- Written by Tyler Stripko
- Published on 02 May 2011
- Boston Acoustics RS 326 Floor-Standing Speakers
- Page 2: Design of the Acoustics RS 326 Floor-Standing Speakers
- Page 3: Setup of the Boston Acoustics RS 326 Floor-Standing Speakers
- Page 4: The Boston Acoustics RS 326 Floor-Standing Speakers In Use
- Page 5: Conclusions About the Boston Acoustics RS 326 Floor-Standing Speakers
- All Pages
The RS 326 is a very sleek-looking tower. The speaker is rather tall at 44 1/16 inches but merely 7 13/16 inches wide, making the speaker appear very trim when viewed from the front. Boston Acoustics has attached a plinth to the base to increase stability, which raises overall width to a still svelte 10 ½ inches. The plinth comes with rubber-coated screw-in feet pre-attached from the factory, but these are easily replaced with the included carpet spikes if needed. Even with the 12 5/16 inch depth, it should still be relatively easy to place this speaker in most rooms of medium to large size and may even work in smaller rooms. The cabinet is constructed of 3/4 inch MDF, with internal bracing to increase overall rigidity. Knocking my knuckles against various points of the cabinets resulted in a pretty deadened thunk, though certain parts of the cabinet seemed to reverberate a bit more than others. The front baffle is a unique design called "Super Linear Plane" (SLP) which is designed to reduce acoustic diffraction. Moving around to the back of the speaker one finds an oval-shaped port and two sets of five-way binding posts which allow for bi-amping or bi-wiring if desired.
The smooth look of the SLP baffle is further enhanced by the use of invisible mounting hardware for all of the drivers. Per Boston Acoustics' technical director, the drivers are mounted to the front baffle using standard hardware and then a "trim ring" is applied over the attachment point. These trim rings use pins to push into mounting holes, similar to the design of many speaker grilles. The speaker grilles are constructed of a plastic frame with cloth stretched across. Magnetic attachment points make the grilles an absolute breeze to remove. Finishing the whole cabinet off is a very nice high-gloss black lacquer finish. Boston Acoustics has developed a polyester-based lacquer that is designed to offer increased scratch resistance, though I didn't have the heart to run a key across the beautiful finish to test out this claim. The lacquer itself is applied in a multi-step process consisting of spraying, sanding, and then buffing. This three-step processed is performed multiple times, with each consecutive application yielding a finer appearance, with the finished product displaying great dept of gloss.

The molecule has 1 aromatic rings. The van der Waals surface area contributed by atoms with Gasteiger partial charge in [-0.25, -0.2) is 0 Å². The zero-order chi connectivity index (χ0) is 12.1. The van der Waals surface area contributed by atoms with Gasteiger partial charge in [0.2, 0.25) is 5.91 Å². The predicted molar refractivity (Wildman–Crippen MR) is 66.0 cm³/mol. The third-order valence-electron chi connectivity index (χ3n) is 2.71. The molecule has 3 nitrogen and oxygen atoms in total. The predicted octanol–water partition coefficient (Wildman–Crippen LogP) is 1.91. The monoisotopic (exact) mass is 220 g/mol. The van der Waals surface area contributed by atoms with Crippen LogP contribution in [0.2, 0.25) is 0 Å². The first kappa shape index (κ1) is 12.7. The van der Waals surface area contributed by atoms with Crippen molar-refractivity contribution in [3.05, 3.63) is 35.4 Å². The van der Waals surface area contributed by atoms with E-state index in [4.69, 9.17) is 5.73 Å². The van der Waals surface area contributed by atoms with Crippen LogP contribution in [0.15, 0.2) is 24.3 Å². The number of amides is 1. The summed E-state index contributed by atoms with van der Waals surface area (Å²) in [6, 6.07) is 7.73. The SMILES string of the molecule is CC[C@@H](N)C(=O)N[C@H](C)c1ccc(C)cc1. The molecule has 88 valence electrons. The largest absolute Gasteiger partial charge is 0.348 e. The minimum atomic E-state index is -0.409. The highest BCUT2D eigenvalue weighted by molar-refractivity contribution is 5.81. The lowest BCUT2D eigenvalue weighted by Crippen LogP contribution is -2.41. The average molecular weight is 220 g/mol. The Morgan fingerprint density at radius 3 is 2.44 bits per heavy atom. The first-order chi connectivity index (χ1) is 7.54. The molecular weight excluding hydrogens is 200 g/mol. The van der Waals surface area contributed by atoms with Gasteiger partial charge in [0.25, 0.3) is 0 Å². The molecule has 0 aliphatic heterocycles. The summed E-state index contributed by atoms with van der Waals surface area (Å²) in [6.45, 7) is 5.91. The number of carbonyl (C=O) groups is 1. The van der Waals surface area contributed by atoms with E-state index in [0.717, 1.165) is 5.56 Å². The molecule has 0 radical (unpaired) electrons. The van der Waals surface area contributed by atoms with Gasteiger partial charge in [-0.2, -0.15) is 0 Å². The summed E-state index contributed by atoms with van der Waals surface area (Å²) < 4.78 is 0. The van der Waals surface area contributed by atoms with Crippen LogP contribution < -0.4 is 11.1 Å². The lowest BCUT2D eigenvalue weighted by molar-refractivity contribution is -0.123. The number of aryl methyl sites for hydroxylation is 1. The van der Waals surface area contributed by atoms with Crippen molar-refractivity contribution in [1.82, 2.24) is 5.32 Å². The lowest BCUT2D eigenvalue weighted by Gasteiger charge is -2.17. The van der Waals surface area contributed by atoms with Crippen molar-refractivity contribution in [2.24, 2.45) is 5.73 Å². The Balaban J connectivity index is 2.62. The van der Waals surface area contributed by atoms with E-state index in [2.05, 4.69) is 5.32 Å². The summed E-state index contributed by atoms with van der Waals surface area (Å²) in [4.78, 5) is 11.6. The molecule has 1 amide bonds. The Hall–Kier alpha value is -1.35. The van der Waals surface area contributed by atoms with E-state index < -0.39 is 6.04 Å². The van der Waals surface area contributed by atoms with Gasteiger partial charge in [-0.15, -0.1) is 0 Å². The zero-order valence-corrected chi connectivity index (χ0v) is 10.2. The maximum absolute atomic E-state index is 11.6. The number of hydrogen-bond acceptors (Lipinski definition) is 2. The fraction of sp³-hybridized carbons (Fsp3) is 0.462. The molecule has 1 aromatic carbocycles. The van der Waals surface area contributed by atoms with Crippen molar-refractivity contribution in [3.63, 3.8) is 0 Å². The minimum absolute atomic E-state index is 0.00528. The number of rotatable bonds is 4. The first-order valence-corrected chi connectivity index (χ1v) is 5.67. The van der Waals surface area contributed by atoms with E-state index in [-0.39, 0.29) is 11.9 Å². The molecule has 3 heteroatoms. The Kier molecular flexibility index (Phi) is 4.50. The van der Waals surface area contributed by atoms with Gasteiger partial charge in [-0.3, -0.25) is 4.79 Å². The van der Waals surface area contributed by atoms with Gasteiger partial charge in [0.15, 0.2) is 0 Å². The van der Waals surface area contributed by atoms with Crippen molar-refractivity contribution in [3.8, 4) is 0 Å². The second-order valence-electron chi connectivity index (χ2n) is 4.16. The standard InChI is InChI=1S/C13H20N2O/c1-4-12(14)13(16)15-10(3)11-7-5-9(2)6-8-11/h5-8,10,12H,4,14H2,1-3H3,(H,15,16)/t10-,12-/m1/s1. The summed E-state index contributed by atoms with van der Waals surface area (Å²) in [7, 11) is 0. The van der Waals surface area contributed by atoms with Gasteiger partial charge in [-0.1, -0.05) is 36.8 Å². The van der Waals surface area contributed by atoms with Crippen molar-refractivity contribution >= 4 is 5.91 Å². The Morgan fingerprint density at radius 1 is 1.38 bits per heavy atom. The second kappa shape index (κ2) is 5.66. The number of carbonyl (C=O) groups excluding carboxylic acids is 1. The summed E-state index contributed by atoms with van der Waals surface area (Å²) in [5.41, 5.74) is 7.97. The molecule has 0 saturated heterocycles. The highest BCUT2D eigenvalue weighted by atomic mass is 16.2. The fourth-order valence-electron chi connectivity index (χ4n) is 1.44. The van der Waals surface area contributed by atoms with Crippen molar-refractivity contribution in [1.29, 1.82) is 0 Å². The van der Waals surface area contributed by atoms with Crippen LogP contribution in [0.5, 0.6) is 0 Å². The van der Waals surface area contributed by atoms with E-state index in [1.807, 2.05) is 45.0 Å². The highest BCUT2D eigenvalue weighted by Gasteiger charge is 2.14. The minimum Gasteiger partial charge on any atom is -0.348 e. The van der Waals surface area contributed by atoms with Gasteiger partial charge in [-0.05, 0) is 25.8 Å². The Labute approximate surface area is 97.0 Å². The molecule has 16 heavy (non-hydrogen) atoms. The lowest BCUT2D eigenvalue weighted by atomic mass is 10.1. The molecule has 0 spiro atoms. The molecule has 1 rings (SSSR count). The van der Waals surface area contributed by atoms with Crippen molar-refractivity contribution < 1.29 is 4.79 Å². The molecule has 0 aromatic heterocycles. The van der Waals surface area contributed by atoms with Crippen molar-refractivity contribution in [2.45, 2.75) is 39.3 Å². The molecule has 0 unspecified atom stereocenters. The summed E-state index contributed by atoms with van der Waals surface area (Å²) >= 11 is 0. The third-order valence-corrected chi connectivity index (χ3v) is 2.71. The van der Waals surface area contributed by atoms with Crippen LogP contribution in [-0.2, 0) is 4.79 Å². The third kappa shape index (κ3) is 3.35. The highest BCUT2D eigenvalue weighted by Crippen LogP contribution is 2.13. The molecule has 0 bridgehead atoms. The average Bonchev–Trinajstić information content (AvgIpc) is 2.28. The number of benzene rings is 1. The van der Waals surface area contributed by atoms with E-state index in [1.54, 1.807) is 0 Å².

Overall, the RS 326 presents itself very well, and should earn solid marks from your interior designer (or spouse) with its clean, modern look. However, I do feel compelled to mention that gloss black may not be the best choice for those of you with darkened theater room setups as the high gloss finish could create a lot of reflection from your video display.
Moving on to the drivers, the RS 326 sports a true 3-way design. The 1-inch Extended Wide Bandwidth (EWB) tweeter looks like a standard silk/fabric dome tweeter until you get to the center, where there is a little dimple. This dimple is also known as central diaphragm termination and was designed to stabilize linear motion and lower distortion while improving dispersion, power handling, and clarity. The EWB tweeter operates up 26kHz and is crossed-over to the midrange driver at 3700Hz. The 3 ½ inch Fiber Ceramic Copolymer Material (FCCM) midrange reaches down to about 600Hz, where it is crossed-over to the dual 6 ½ inch FCCM woofers. These woofers use Boston Acoustics' Deep Channel® Design, which allows for increased excursion without sacrificing the strength of the magnetic field.